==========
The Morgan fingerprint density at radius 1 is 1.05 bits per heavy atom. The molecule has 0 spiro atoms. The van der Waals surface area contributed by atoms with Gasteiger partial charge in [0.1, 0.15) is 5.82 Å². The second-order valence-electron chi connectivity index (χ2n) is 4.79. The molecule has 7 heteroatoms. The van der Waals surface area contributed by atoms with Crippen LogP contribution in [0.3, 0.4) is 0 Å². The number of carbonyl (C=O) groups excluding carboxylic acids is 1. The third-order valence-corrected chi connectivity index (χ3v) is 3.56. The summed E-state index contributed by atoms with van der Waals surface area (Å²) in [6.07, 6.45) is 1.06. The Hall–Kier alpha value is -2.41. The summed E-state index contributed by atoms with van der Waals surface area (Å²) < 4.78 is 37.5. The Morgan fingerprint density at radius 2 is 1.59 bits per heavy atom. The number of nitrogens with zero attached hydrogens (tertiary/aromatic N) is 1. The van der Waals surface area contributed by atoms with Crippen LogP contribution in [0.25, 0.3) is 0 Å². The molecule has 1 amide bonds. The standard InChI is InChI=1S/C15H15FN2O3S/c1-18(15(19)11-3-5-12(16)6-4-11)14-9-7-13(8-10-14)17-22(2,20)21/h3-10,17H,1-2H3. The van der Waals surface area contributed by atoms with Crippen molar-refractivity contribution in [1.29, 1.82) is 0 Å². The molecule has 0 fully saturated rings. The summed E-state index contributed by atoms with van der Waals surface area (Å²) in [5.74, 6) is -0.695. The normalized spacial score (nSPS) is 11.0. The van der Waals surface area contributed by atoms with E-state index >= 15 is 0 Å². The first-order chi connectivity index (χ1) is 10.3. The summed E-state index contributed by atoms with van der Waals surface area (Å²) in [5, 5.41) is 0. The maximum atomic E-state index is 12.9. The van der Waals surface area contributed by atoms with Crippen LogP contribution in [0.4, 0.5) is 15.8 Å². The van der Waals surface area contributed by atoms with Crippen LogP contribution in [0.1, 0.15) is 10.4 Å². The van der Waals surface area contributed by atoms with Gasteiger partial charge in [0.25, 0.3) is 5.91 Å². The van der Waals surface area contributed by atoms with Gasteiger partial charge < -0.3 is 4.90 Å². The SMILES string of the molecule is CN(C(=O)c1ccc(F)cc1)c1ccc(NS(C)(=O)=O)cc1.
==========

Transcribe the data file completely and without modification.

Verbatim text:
The Morgan fingerprint density at radius 1 is 1.05 bits per heavy atom. The molecule has 0 spiro atoms. The van der Waals surface area contributed by atoms with Gasteiger partial charge in [0.1, 0.15) is 5.82 Å². The second-order valence-electron chi connectivity index (χ2n) is 4.79. The molecule has 7 heteroatoms. The van der Waals surface area contributed by atoms with Crippen LogP contribution in [0.3, 0.4) is 0 Å². The number of carbonyl (C=O) groups excluding carboxylic acids is 1. The third-order valence-corrected chi connectivity index (χ3v) is 3.56. The summed E-state index contributed by atoms with van der Waals surface area (Å²) in [6.07, 6.45) is 1.06. The Hall–Kier alpha value is -2.41. The summed E-state index contributed by atoms with van der Waals surface area (Å²) < 4.78 is 37.5. The Morgan fingerprint density at radius 2 is 1.59 bits per heavy atom. The number of nitrogens with zero attached hydrogens (tertiary/aromatic N) is 1. The van der Waals surface area contributed by atoms with Crippen LogP contribution in [0.25, 0.3) is 0 Å². The molecule has 1 amide bonds. The standard InChI is InChI=1S/C15H15FN2O3S/c1-18(15(19)11-3-5-12(16)6-4-11)14-9-7-13(8-10-14)17-22(2,20)21/h3-10,17H,1-2H3. The van der Waals surface area contributed by atoms with Crippen molar-refractivity contribution in [1.29, 1.82) is 0 Å². The molecule has 0 fully saturated rings. The summed E-state index contributed by atoms with van der Waals surface area (Å²) in [5.74, 6) is -0.695. The normalized spacial score (nSPS) is 11.0. The van der Waals surface area contributed by atoms with E-state index >= 15 is 0 Å². The first-order chi connectivity index (χ1) is 10.3. The summed E-state index contributed by atoms with van der Waals surface area (Å²) in [5, 5.41) is 0. The maximum atomic E-state index is 12.9. The van der Waals surface area contributed by atoms with Crippen LogP contribution in [0.4, 0.5) is 15.8 Å². The van der Waals surface area contributed by atoms with Crippen LogP contribution in [0.1, 0.15) is 10.4 Å². The van der Waals surface area contributed by atoms with Gasteiger partial charge in [0.25, 0.3) is 5.91 Å². The van der Waals surface area contributed by atoms with Gasteiger partial charge < -0.3 is 4.90 Å². The SMILES string of the molecule is CN(C(=O)c1ccc(F)cc1)c1ccc(NS(C)(=O)=O)cc1.